Americans last faced the reality of Mormonism on a national scale in the late 19th century, when Mormons migrated to Utah and sought statehood. After pointing out this historical development, Mohler noted that “America has been transformed since that time, and so has the Church of Latter-day Saints [the office name of the Mormon church].”

Forum members discussed that, although they often are fine citizens and neighbors, Mormons  run contrary to orthodox Christianity with their essential doctrines. These teachings include the rejection of the Trinity; the Book of Mormon as completing Scripture; Jesus’ life as a model human; and Jesus’ appearance in the U.S.

Mormonism is “theologically, a brand new start,” and is therefore an American religion, Moore said, affirming a popular quote from writer Harold Bloom. Mormonism teaches dynamic revelation and living prophecy, doctrines that allow for evolution of Mormon thought.

“The Church of Jesus Christ of Latter-day Saints suddenly changed on polygamy just in time for statehood and changed their mind on priesthood right after the triumph of the American Civil Rights movement,” Moore said.

The Latter-day Saints exhibit a dedicated Americanism and a fastidious commitment to family life. Coppenger explained that these admirable characteristics are merely an outworking of their beliefs that the New Eden and eschatological fulfillment will take place in the U.S. and that marriage is eternal -- Mormonism teaches that marriages are necessary for facilitating the population of new planets.

“Theologically, Mormonism is very dangerous; sociologically, there is much to be commended,” Moore said, responding to Mormons’ American and family values.

Gilbert countered Moore’s point: “As a pastor, I think it’s crucial to make sure that my people understand the distinctions between Mormon and Christian theology and be able to make the next step, which is to say that it doesn’t matter what the social effects are, what finally matters is whether or not the gospel is right or true.”

Mohler, stating that Mormonism is a false gospel that leads to eternal destruction, also noted that even Christian values are not enough to provide salvation.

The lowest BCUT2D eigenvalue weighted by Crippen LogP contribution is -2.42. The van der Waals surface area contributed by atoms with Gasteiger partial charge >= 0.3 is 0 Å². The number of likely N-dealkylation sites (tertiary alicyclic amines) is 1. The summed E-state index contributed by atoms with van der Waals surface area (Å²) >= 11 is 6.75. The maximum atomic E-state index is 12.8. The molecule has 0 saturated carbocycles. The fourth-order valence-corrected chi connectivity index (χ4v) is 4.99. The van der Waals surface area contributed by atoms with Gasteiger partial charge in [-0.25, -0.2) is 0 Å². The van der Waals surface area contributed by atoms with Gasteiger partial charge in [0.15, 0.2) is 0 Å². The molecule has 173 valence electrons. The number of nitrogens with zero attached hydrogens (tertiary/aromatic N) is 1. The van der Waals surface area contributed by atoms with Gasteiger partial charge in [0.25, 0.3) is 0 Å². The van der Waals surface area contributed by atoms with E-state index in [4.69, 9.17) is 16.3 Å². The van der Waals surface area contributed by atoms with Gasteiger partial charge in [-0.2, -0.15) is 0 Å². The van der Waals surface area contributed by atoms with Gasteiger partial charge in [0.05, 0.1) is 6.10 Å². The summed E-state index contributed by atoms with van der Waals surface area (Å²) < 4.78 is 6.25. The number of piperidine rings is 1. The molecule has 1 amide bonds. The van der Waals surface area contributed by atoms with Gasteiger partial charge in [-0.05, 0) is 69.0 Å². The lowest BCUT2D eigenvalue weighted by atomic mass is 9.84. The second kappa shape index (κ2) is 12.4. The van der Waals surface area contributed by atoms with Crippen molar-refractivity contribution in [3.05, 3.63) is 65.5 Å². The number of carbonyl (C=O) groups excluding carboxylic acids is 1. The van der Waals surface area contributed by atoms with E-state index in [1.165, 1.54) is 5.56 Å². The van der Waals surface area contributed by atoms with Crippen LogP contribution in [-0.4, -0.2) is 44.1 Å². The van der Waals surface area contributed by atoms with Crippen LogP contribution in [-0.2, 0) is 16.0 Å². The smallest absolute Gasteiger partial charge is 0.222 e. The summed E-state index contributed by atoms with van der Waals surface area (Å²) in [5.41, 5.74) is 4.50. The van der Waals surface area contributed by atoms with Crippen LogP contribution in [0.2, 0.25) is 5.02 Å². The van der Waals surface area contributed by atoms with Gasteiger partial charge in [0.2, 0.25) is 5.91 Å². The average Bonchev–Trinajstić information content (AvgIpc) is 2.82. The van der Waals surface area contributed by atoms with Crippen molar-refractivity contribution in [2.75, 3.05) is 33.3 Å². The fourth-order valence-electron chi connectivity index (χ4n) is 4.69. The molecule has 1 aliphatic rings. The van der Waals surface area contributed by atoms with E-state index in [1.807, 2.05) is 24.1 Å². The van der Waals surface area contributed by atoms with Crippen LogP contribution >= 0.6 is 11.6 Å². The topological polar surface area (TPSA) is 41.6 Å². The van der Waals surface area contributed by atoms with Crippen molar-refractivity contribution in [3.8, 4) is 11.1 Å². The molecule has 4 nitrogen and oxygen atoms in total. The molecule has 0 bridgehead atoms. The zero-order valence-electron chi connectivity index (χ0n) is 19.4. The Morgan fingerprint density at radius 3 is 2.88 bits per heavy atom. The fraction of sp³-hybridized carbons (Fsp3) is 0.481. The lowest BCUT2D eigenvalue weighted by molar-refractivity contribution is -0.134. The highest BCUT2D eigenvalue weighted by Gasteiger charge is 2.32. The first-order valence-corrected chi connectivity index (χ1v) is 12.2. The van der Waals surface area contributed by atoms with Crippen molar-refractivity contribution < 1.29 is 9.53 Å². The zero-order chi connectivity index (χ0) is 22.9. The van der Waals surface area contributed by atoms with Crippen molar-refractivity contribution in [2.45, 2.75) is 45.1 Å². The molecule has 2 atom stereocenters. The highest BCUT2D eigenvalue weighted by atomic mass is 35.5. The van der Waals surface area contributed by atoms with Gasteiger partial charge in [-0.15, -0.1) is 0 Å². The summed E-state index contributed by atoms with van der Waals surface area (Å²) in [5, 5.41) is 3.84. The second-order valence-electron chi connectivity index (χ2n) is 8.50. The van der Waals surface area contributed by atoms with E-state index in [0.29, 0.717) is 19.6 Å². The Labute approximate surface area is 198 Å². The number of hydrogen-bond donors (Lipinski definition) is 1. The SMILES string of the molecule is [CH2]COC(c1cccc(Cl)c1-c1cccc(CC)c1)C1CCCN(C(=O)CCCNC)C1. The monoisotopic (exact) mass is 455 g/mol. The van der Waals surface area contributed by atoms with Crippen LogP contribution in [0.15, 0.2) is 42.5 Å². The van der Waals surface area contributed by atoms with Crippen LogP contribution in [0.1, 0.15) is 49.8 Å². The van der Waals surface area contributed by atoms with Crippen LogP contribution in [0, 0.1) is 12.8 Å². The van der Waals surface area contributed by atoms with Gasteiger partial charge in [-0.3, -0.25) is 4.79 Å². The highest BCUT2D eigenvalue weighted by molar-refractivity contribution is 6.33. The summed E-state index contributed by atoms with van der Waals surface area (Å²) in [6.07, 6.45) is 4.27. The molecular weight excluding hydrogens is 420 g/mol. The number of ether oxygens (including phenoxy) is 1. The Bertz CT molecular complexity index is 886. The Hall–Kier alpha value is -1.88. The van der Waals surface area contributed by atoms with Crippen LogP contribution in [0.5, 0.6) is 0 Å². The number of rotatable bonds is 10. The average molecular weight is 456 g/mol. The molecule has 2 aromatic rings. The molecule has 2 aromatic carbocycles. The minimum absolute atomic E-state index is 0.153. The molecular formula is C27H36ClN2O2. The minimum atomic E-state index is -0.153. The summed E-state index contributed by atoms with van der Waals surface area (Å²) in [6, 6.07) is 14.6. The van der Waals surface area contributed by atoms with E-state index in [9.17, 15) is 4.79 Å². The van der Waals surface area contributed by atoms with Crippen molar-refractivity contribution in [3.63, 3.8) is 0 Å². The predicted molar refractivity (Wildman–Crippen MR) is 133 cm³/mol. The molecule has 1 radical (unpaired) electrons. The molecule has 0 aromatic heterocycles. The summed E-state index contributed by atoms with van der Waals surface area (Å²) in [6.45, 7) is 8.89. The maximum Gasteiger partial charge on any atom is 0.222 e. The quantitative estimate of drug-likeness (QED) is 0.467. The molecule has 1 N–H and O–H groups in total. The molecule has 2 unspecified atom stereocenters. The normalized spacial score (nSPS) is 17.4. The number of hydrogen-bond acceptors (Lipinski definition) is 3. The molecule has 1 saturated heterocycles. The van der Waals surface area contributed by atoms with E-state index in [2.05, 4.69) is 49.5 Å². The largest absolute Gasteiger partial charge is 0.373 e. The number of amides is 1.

Indeed, reconciliation with God is the most important contention of the Christian faith, Moore added, but he also promoted siding with Latter-day Saints and pro-life atheists over social issues in politics.

Closing out the discussion of Mormonism and politics, Mohler closed by reminding attendees: “Above all we have a gospel responsibility, that we are first and foremost citizens of the heavenly kingdom and our concern is that others will become a part of the kingdom through the proclamation of the gospel.”

Audio from the panel is available here. Video from the panel discussion is available here.

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“Towers” hosts free writing seminar, Sept. 21

Southern Seminary's Office of Communications invites all students, faculty and members of the Southern Seminary community to attend the “Towers” writing seminar, Friday, Sept. 21, from 9 a.m. to 2:45 p.m., in Honeycutt 246.

Jeff Robinson will help attendees hone academic, Web and popular writing, with a particular emphasis on journalism.

Robinson has won more than 20 awards for writing and journalism excellence in his 20-plus years of experience. He served as an editor and reporter for several newspapers in the southeast, his writings appear in USA TodayThe New York Times and Baseball America, and he was the director of news and information for Southern Seminary from 2000 until 2010. At present, Robinson is co-writing a book about John Calvin with SBTS church history professor Michael A.G. Haykin, due out from Crossway. He is now elder of preaching and pastoral vision at Philadelphia Baptist Church in Birmingham, Ala.

Communications will provide lunch for those who RSVP by Tuesday, Sept. 18. To RSVP, email towers@sbts.edu or call (502) 897-4000. Those who do not RSVP may still attend.

Schedule as follows:

  • “This Is My Father’s World”: Christian news writing in a fallen world, the WORLD Magazine approach to biblically focused journalism (9-9:45 a.m.);